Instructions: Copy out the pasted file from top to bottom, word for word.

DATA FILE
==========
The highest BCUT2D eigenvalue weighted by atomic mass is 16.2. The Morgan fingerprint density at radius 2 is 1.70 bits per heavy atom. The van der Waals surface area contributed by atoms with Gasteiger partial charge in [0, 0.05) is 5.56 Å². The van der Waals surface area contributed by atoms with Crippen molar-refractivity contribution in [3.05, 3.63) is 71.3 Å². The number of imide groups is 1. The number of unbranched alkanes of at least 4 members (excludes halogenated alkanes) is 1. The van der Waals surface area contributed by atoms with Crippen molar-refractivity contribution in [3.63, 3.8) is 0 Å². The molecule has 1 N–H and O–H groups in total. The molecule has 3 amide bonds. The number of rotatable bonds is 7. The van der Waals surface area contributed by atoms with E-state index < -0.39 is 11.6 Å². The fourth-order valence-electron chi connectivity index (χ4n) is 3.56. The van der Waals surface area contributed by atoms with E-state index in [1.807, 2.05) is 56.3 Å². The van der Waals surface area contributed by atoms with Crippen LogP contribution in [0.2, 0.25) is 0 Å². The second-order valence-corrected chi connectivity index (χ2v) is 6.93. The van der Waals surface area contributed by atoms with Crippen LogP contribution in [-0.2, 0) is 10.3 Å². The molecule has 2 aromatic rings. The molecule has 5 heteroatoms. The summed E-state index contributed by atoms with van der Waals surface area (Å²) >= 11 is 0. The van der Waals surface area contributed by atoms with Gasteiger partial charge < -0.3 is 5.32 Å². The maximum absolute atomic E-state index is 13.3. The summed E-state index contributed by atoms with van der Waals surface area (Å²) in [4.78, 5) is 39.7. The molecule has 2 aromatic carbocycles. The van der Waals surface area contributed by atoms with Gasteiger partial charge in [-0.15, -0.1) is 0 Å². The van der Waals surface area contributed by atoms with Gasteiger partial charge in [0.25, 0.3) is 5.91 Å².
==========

The highest BCUT2D eigenvalue weighted by atomic mass is 16.2. The Morgan fingerprint density at radius 2 is 1.70 bits per heavy atom. The van der Waals surface area contributed by atoms with Gasteiger partial charge in [0, 0.05) is 5.56 Å². The van der Waals surface area contributed by atoms with Crippen molar-refractivity contribution in [3.05, 3.63) is 71.3 Å². The number of imide groups is 1. The number of unbranched alkanes of at least 4 members (excludes halogenated alkanes) is 1. The van der Waals surface area contributed by atoms with Crippen molar-refractivity contribution in [3.63, 3.8) is 0 Å². The molecule has 1 N–H and O–H groups in total. The molecule has 3 amide bonds. The number of rotatable bonds is 7. The van der Waals surface area contributed by atoms with E-state index < -0.39 is 11.6 Å². The fourth-order valence-electron chi connectivity index (χ4n) is 3.56. The van der Waals surface area contributed by atoms with E-state index in [1.807, 2.05) is 56.3 Å². The van der Waals surface area contributed by atoms with Crippen LogP contribution in [0.2, 0.25) is 0 Å². The second-order valence-corrected chi connectivity index (χ2v) is 6.93. The van der Waals surface area contributed by atoms with Crippen LogP contribution in [-0.2, 0) is 10.3 Å². The molecule has 2 aromatic rings. The molecule has 5 heteroatoms. The summed E-state index contributed by atoms with van der Waals surface area (Å²) >= 11 is 0. The van der Waals surface area contributed by atoms with Gasteiger partial charge < -0.3 is 5.32 Å². The maximum absolute atomic E-state index is 13.3. The summed E-state index contributed by atoms with van der Waals surface area (Å²) in [4.78, 5) is 39.7. The molecule has 2 aromatic carbocycles. The van der Waals surface area contributed by atoms with Gasteiger partial charge in [-0.15, -0.1) is 0 Å². The van der Waals surface area contributed by atoms with Gasteiger partial charge in [0.25, 0.3) is 5.91 Å².